Treasure Island

This particular review exists because of my insatiable lust for all things BLACK SAILS. If you’re unfamiliar, that is perfectly forgivable as it airs Saturday nights on the obscure STARZ network with a limited audience reach as a consequence. Nevertheless, the show has garnered recurring critical acclaim over the three seasons that exist to date. Our own Kaptain Carbon reviews the series for Hollywood Metal.

The length of time comprising a week is never more apparent than when it separates airings of your favorite show. Last week I filled this void by revisiting the root of Black Sails, Robert Lewis Stevenson’s famed TREASURE ISLAND. The premise and events of Black Sails is a prequel to this swashbuckling tale. The fictional characters from the novel have been merged into a world of historical pirate figures and locations to create a fresh utopia for golden age of sail enthusiasts.

An interesting thing about Treasure Island is that this is not a long book. For all its fame and countless adaptations for stage and screen the source material is concise. Juxtaposed to some of the modern classic tomes from the likes of G.R.R. Martin and JK Rowling, Treasure Island is just a wee bit o’ light reading. The degree to which Mr. Stevenson was able to create a rich narrative and depth of characters without an excess of verbiage is a feat that has stood the test of time.

As for the story, I’ll only skim the shallows here. There is no excuse for you to not spend a couple pieces of eight on amazon used books and quickly consume one of the great classics of English literature.

At its heart, Treasure Island is a coming of age story for Jim Hawkins, a boy of unspecified age from a coastal town in the UK. Jim works for his parents’ inn, the “Admiral Benbow”, and is serving as the man of the house for his bed-ridden and ill father who soon passes away leaving Jim and his mother to manage for themselves.


When the salty old sea dog named Billy Bones takes up residence at the Admiral Benbow, a series of events is set in motion that will change the course of Jim’s, heretofore, quiet seaside life. Before long, Jim is in possession of a pirate treasure map and on a voyage to a distant island in search of the prize—the likes of which form the basis for much of the pirate lore that has been generated since the publishing of this book in the late 1800s. Chief among the characters Jim meets is Long John Silver, the one-legged sea cook who is a certifiable powder keg of charisma. The ways in which John Silver looks, speaks, thinks, and acts have been so profound to our collective intellect that they have allowed humanity to gloss over centuries of high crimes on the seas and replace historical truths with a romanticism that captures our imagination to a point where we can make these men kid-friendly, heroic, and even a major Disney export.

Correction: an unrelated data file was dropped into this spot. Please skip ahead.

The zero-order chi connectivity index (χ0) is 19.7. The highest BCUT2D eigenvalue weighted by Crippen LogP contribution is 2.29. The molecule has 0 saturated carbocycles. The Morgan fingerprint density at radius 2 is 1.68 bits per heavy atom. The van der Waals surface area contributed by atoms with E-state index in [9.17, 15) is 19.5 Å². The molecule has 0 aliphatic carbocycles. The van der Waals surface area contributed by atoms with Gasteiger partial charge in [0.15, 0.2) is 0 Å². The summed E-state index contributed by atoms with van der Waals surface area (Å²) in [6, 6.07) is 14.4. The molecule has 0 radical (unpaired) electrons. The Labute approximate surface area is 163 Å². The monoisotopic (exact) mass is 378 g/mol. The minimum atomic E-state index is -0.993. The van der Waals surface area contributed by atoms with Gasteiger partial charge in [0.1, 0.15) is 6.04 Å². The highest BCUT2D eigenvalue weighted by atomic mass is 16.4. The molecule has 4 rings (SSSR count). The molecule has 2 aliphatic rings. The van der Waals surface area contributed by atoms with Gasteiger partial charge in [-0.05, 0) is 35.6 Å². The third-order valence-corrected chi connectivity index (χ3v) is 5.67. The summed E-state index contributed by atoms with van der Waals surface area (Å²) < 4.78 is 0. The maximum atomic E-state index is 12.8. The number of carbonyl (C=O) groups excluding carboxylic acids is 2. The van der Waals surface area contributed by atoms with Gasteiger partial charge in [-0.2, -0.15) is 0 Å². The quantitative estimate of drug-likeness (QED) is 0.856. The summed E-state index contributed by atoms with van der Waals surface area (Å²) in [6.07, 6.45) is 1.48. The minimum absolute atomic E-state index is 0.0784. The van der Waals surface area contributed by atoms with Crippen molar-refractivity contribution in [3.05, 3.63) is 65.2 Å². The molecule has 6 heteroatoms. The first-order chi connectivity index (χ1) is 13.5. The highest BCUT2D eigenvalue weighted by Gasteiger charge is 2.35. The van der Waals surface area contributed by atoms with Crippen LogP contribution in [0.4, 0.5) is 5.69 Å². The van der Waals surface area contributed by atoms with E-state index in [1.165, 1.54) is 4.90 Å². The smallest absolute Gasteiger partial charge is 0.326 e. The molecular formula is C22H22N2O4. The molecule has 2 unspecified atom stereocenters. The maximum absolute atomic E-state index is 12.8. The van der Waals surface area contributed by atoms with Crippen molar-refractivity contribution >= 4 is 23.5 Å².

(To be fair, there are a several virtuous aspects of the golden age of piracy, and some inconvenient truths about society and the conditions that brought it to bear, but I will save those for a later discussion.)

I struggle to identify other examples of a historical reality that are so utterly reversed from their true narrative. The publishing and proliferation of Treasure Island is the cornerstone of this edifice—and you may lay to that.

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